Outsourcing non-core functions has been a growing trend for years, and while formal data on this point is limited, the administration of workplace wellness programs is no different. Just as many companies outsource payroll, HR (via employee leasing), bookkeeping, janitorial services and legal representation and advice, many companies choose to outsource a variety of corporate wellness functions – for the very same reasons.
Few small or mid-size employers are able to put together the interdisciplinary team of health and wellness experts that a specialized firm can. For example, an integrated wellness team may involve:
- Physicians assistants and nurse practitioners
- Certified diabetes counselors
- Certified fitness instructors
- HIPAA and privacy experts
- Benefits communication specialists
Access to state-of-the-art
Today’s best-in-class employee wellness programs are making use of innovative technology and software programs for data tracking and implementation. Few companies have the expertise to develop this technology in house, nor do they want to go through the massive costs of developing it. It’s much better for a specialist wellness vendor to develop it and spread the costs among dozens of corporate clients over time. Employers can then benefit from technology while avoiding the substantial costs of development.
Corporate wellness delivers well-established ROI – but it’s also beginning to attract the attention of regulators. There are important compliance considerations for workplace wellness professionals that are not well understood or reliably implemented even among HR generalists.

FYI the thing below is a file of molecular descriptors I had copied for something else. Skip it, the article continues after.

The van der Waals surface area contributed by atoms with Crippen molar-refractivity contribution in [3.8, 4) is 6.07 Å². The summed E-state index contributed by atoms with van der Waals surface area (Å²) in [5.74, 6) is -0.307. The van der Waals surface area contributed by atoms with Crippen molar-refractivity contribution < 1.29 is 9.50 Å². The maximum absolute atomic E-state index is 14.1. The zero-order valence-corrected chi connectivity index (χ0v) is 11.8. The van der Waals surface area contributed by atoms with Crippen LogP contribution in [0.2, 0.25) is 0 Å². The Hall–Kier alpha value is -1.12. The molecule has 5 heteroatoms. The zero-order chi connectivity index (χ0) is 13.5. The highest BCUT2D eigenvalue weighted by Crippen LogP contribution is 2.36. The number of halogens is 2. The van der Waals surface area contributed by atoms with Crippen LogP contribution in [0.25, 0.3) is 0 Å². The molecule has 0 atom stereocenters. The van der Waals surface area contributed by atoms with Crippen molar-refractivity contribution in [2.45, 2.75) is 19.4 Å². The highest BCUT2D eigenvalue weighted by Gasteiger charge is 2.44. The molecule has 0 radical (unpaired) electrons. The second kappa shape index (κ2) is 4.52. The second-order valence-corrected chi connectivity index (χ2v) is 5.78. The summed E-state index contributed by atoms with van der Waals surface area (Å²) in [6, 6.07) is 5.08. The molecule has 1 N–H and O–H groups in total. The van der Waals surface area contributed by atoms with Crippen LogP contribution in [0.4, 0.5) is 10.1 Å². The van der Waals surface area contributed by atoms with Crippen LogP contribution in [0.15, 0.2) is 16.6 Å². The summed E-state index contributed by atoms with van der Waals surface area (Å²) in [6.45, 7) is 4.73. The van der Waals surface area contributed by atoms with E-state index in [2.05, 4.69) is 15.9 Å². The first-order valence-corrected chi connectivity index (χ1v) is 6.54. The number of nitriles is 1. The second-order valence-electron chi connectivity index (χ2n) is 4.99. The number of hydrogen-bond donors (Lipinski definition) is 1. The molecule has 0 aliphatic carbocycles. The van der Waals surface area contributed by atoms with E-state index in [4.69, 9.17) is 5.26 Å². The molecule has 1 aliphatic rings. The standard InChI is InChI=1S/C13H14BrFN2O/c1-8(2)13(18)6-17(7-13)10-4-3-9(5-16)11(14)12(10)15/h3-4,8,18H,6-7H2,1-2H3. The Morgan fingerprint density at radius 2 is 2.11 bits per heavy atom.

For example, ask your senior managers or your HR professionals about the Americans With Disabilities Act or Health Insurance Portability and Accessibility Act and they can probably tell you all about them. But how about GINA, the Genetic Information Nondiscrimination Act?
Well, that’s a lot less well-known, even among HR veterans. But it has important ramifications when it comes to running a compliant corporate wellness program, because, like HIPAA, it requires a careful separation of health insurance information from hiring managers.
Outsourcing your workplace wellness program also keeps your company and its managers out of EEOC trouble. Consider: Even asking a worker if she’s pregnant could leave your company dangerously exposed to a sex discrimination complaint. You can’t even ask that during a job interview.
But a third party vendor can ask the important health questions – provided they maintain a strict policy of confidentiality.
There are other issues: Yes, you can provide certain incentives to encourage participation. But under a set of EEOC rules that became effective last year, if you pay too much, or structure your program the wrong way, you could get into hot water with the Department of Labor.